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  • Crucial Cancun meet on climate change begins today

    Published on November 29, 2010

    Keen to act as a “bridge” between developing and developed nations at the UN climate summit in Cancun beginning on Monday, India has offered two proposals on the issues of monitoring of national emissions cuts and sharing of green technologies with poorer countries.

    “We need to be practical and cannot remain frozen and should engage with all countries as part of our foreign policy,” Environment Minister Jairam Ramesh said recently about India’s position at the 14-day summit to be attended by over 190 UN members.

    “We are certainly prepared to engage in a system of monitoring, review and verifications/international consultation and analysis (MRV/ICA) of domestic climate actions which respects national soverignity…and we have suggested a set of operational guidelines on how this system will function,” he said.

    While candidly admitting that he would be taken to task by NGOs in New Delhi for his MRV/ICA proposal, he nevertheless said India need to make such a move that is primarily intended to rope in the world’s richest country, the US, which can play a key role in providing technical and financial support to developing countries to deal with climate change threats.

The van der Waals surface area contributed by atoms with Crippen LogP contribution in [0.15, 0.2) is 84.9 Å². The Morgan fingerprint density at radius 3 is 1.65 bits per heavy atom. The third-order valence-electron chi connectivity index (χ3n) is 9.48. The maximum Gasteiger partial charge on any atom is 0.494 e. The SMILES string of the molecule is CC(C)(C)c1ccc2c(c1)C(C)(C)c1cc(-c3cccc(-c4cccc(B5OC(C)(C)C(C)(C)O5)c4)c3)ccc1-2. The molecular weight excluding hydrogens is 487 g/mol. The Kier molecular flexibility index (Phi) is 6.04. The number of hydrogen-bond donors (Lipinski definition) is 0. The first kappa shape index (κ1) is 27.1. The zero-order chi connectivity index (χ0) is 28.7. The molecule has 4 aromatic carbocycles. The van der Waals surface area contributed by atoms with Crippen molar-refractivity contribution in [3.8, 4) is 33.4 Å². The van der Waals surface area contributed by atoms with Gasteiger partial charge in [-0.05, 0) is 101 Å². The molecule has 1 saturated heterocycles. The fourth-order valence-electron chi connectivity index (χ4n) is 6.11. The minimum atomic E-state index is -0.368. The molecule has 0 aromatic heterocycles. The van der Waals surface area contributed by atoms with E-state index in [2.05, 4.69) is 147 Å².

“I know MRV/ICA is a controversial issue. (But), The US has made it clear that it would not negotiate other issues such as on forestry and technology and adaptation unless we take up MRV/ICA, (for) which we are ready with our set of conditions. This would break the (expected) logjam and impasse (at the Cancun meet),” he said.

    The idea is to break the stalemate at the meet, Ramesh said given the differences between rich and developing nations on various issues, India is ready to act as a “bridge” to reduce the gap between the two.

    Moreover, he further said ICA is a global system for monitoring efforts that developing countries make to counter climate change by using domestic resources and it is part of the Copenhagen Accord agreed to by developing countries like India and China at the climate meet last year.

    Opposing MRV/ICA, NGOs like Centre for Science and Environment (CSE) feel that it would allow developed nations to send inspectors, or ask for records, to check compliance.

    “This will be cleverly couched in the terminology of ‘international consultation’, so that we still believe we are not being asked to take on commitments. But in return they (developed nations) are not even taking higher emission cuts,” CSE head Sunita Narain said.

    India will also propose establishing technology transfer mechanism to set up an international network of centres “focussing in the area of adaptation where IPR and licensing issues are not contentious and controversial issues.”


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